Months ago, I announced that it was time for me to dive into the process of seeking literary representation (an agent) for my WIP, a historical novel manuscript.
I was ready. However, my manuscript wasn’t…quite. (And you only get one chance to make a good impression–or any impression at all–on an agent.) So, revise revise revise, and I have come out the other side knowing that now is–really–the time.
I talked here before about the steps required to prepare for this journey. Step 1 is knowing what to “pack” for the publishing road ahead, with agent query letter as “passport.” Step 2 involves putting myself in an agent’s shoes. What might he/she want of me besides a manuscript? Step 3 will involve compiling a list of agent who might be a good fit (stay tuned…).
Today: I’m in query letter purgatory. It’s not hell, really. We writers write and we write about writing, and so to get to write about our own writing is kinda neat–if tasking, and requiring a good bit of objectivity. Some say the query letter is tougher to write than the novel (a bit of an exaggeration, but still valid): As in, boil down an 85,000-word story into a 150 word synopsis. Oh sure, no problem. It certainly can’t hurt to start with a fantastic first line (or “hook”).
And here’s another couple pieces that I’m using to spit-shine my agent query letter:
All you writers out there, ever written an agent query letter? How’d it go?
When I’m not working on my query letter, I’m reading novels I could use as comparisons to mine. Right now it’s Lilac Girls about the Ravensbruck women’s concentration camp, which isn’t a close enough fit, but I’m enjoying it.
What are you writing and reading this week? Like this publishing talk? There’s a category for that at the top of my site.
Just like there’s a language of, say, France or finance, there is a language of literary publishing.
In this language, I am no longer conversant (Daily Prompt); in fact I’m rather rusty.
Used to be, on a Friday night, I’d pore over the latest edition of the library copy of the Writers Market*, which was dog-eared from all the other aspiring-writer English majors who’d done the same before me. (I led a thrilling social life.) This door-stopper of a book was the bible of publishing. Study this tome, and one could at least sound like they were publishable.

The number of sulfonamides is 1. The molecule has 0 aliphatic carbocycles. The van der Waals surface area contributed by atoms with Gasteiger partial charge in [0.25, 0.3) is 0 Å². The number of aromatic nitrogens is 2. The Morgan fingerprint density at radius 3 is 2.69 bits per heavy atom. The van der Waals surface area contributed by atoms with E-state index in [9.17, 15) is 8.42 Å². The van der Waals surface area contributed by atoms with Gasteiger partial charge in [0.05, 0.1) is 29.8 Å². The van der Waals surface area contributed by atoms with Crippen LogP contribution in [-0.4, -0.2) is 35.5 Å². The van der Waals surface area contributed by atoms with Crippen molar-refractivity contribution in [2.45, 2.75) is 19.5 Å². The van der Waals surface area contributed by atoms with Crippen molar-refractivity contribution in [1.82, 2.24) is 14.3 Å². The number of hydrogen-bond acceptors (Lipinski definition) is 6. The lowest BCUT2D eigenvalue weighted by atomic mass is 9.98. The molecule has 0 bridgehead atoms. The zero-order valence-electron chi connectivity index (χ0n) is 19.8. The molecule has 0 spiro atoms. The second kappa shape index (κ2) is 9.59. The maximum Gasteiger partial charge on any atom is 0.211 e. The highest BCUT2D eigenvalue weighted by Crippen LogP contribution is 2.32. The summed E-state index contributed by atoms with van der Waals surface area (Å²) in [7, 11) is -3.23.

Note that this language of literary publishing is a second language to the language of literary writing. Or should be.
Write. Write well. Write a ton. And only then worry about acquiring the language of literary publishing. That’s my advice. Why?
Because it’s like Greek (unless you’re Greek). Read more
Nope, you haven’t stumbled on a 90s music blog (but if you now have that old club song in your head, you’re welcome!)
Here at Rust Belt Girl, I promised a new thread this new year: a journey into the terrifying abyss that is the world of book publishing. That’s agent querying, novel synopses, novel submitting, etc.
How’s it going so far?
Um. Yeah, that.
Let’s just say, like so much of the Rust Belt at present, this Rust Belt Girl is on ice–at least as far as that project.
Shall I add another metaphor into the mix? Well, I got the cart before the horse (ie: the agent query letter, synopsis, etc.) before the manuscript itself. And, really, the horse is a little bit lame. Not so much that it has to be put down or even put out to pasture. (Yep, I’m just running with this metaphor.) But maybe re-shod, rested, exercised–certainly made stronger. Race horse strong.
A former writing teacher of mine, an author and editor whose feedback I trust wholeheartedly.
Thaw out? Get back on the horse? (Can I stop talking about ice and horses?)
Really though, I’m revising my novel manuscript (yet again) because I only get one chance with agents, and I don’t want to blow it. I’m really trying to “re-see” this story that’s been with me for years; these characters that I’ve known longer than I’ve known my own kids, which is a little crazy. It’s not an easy task to really re-envision an 86,000-word manuscript, and so I can’t rush it.
“Time is a great editor,” said my editor friend.
So, bear with me if this thread takes its time.
I mean, there’s an order to things–like seasons and horse-drawn things, right?
This site–link below–focuses on children’s literature, but a query letter needs to grab the agent by the collar, whether the book in question is for children or adults. I thought this post on the all-important first line of a query letter–the hook–was helpful.
I especially like thinking about a query letter in three major parts: “the hook, the book, the cook.”!
“On the fifth day of Christmas, my true self gave to me…one healthy kick in the pants.”
Is that right? Are we already on the fifth day? I’m still languishing in a sugar cookie stupor. Still digging out from leftover potatoes au gratin. Still trying to convince my family of the legitimacy of stale crackers and cheese rinds as a basic food group.
Sure, I will disconnect the sugar IV, menu plan, and get back to the proper care and feeding of my brood. I might even exercise. I will resolve! But it’ll probably be next month–which is next year.
In the meandering meantime, I will look back on the 2017 fun we’ve had here at Rust Belt Girl, you and me, thanks to inspiration from my native Rust Belt and its storytellers keeping it real.
Sing along to the tune of “The Twelve Days of Christmas” if you like.
In my first month of blogging, my Rust Belt gave to me
a blog borne from necessity (I didn’t say the cadence would be right)